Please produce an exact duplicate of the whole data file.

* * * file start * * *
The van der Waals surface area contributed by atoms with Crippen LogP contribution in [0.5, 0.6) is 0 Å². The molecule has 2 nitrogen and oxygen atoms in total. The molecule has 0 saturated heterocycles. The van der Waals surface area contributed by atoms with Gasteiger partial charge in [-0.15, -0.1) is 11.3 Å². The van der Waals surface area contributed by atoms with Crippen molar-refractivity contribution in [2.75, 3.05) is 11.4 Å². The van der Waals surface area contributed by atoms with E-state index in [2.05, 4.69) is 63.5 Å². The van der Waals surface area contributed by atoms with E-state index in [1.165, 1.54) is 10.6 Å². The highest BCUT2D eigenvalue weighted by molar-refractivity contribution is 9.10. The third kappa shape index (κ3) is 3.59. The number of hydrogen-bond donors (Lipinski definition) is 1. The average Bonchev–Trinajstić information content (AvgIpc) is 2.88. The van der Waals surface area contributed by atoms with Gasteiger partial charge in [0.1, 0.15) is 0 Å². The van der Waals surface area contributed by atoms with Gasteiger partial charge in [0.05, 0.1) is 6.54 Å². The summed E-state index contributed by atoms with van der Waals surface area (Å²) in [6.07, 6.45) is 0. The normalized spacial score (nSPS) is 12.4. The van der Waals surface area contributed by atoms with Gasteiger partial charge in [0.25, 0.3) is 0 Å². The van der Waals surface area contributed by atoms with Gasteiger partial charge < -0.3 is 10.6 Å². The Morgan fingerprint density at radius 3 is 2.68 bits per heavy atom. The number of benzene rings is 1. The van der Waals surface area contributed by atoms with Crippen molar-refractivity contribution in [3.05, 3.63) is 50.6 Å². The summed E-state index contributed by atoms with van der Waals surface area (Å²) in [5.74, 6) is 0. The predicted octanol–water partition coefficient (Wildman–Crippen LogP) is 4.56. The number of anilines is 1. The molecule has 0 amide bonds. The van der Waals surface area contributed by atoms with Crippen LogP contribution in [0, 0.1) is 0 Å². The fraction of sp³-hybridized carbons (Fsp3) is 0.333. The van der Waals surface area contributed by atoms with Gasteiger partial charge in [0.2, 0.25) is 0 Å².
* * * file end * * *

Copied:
The van der Waals surface area contributed by atoms with Crippen LogP contribution in [0.5, 0.6) is 0 Å². The molecule has 2 nitrogen and oxygen atoms in total. The molecule has 0 saturated heterocycles. The van der Waals surface area contributed by atoms with Gasteiger partial charge in [-0.15, -0.1) is 11.3 Å². The van der Waals surface area contributed by atoms with Crippen molar-refractivity contribution in [2.75, 3.05) is 11.4 Å². The van der Waals surface area contributed by atoms with E-state index in [2.05, 4.69) is 63.5 Å². The van der Waals surface area contributed by atoms with E-state index in [1.165, 1.54) is 10.6 Å². The highest BCUT2D eigenvalue weighted by molar-refractivity contribution is 9.10. The third kappa shape index (κ3) is 3.59. The number of hydrogen-bond donors (Lipinski definition) is 1. The average Bonchev–Trinajstić information content (AvgIpc) is 2.88. The van der Waals surface area contributed by atoms with Gasteiger partial charge in [0.1, 0.15) is 0 Å². The van der Waals surface area contributed by atoms with Gasteiger partial charge in [0.05, 0.1) is 6.54 Å². The summed E-state index contributed by atoms with van der Waals surface area (Å²) in [6.07, 6.45) is 0. The normalized spacial score (nSPS) is 12.4. The van der Waals surface area contributed by atoms with Gasteiger partial charge in [0.25, 0.3) is 0 Å². The van der Waals surface area contributed by atoms with Gasteiger partial charge < -0.3 is 10.6 Å². The Morgan fingerprint density at radius 3 is 2.68 bits per heavy atom. The number of benzene rings is 1. The van der Waals surface area contributed by atoms with Crippen molar-refractivity contribution in [3.05, 3.63) is 50.6 Å². The summed E-state index contributed by atoms with van der Waals surface area (Å²) in [5.74, 6) is 0. The predicted octanol–water partition coefficient (Wildman–Crippen LogP) is 4.56. The number of anilines is 1. The molecule has 0 amide bonds. The van der Waals surface area contributed by atoms with Crippen LogP contribution in [0, 0.1) is 0 Å². The fraction of sp³-hybridized carbons (Fsp3) is 0.333. The van der Waals surface area contributed by atoms with Gasteiger partial charge in [0.2, 0.25) is 0 Å².